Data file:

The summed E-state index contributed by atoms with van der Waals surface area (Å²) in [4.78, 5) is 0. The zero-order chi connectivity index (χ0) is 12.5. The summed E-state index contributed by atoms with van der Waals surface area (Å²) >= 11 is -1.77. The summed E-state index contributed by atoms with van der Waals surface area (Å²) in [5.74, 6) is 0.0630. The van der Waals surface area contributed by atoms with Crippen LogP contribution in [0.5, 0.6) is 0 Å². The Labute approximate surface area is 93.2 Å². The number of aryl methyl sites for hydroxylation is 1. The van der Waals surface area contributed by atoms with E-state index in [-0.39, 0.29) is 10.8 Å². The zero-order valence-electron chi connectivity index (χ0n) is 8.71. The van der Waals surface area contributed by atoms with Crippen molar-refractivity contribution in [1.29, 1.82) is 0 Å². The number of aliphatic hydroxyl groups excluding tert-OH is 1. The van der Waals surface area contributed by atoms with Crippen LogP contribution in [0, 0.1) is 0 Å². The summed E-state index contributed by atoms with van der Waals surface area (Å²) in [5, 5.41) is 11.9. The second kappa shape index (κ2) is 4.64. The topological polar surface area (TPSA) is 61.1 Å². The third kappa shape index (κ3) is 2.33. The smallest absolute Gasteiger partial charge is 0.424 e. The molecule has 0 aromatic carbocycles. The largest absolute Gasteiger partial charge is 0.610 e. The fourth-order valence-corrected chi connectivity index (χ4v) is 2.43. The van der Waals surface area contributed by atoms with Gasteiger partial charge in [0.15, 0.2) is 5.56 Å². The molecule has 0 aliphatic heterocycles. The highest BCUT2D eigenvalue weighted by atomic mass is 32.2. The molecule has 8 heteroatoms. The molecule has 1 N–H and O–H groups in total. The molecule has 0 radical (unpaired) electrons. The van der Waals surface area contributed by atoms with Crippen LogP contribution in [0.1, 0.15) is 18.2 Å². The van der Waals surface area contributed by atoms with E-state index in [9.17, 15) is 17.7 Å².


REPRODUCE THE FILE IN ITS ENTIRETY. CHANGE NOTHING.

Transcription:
The summed E-state index contributed by atoms with van der Waals surface area (Å²) in [4.78, 5) is 0. The zero-order chi connectivity index (χ0) is 12.5. The summed E-state index contributed by atoms with van der Waals surface area (Å²) >= 11 is -1.77. The summed E-state index contributed by atoms with van der Waals surface area (Å²) in [5.74, 6) is 0.0630. The van der Waals surface area contributed by atoms with Crippen LogP contribution in [0.5, 0.6) is 0 Å². The Labute approximate surface area is 93.2 Å². The number of aryl methyl sites for hydroxylation is 1. The van der Waals surface area contributed by atoms with E-state index in [-0.39, 0.29) is 10.8 Å². The zero-order valence-electron chi connectivity index (χ0n) is 8.71. The van der Waals surface area contributed by atoms with Crippen molar-refractivity contribution in [1.29, 1.82) is 0 Å². The number of aliphatic hydroxyl groups excluding tert-OH is 1. The van der Waals surface area contributed by atoms with Crippen LogP contribution in [0, 0.1) is 0 Å². The summed E-state index contributed by atoms with van der Waals surface area (Å²) in [5, 5.41) is 11.9. The second kappa shape index (κ2) is 4.64. The topological polar surface area (TPSA) is 61.1 Å². The third kappa shape index (κ3) is 2.33. The smallest absolute Gasteiger partial charge is 0.424 e. The molecule has 0 aromatic carbocycles. The largest absolute Gasteiger partial charge is 0.610 e. The fourth-order valence-corrected chi connectivity index (χ4v) is 2.43. The van der Waals surface area contributed by atoms with Gasteiger partial charge in [0.15, 0.2) is 5.56 Å². The molecule has 0 aliphatic heterocycles. The highest BCUT2D eigenvalue weighted by atomic mass is 32.2. The molecule has 8 heteroatoms. The molecule has 1 N–H and O–H groups in total. The molecule has 0 radical (unpaired) electrons. The van der Waals surface area contributed by atoms with Crippen LogP contribution in [0.1, 0.15) is 18.2 Å². The van der Waals surface area contributed by atoms with E-state index in [9.17, 15) is 17.7 Å².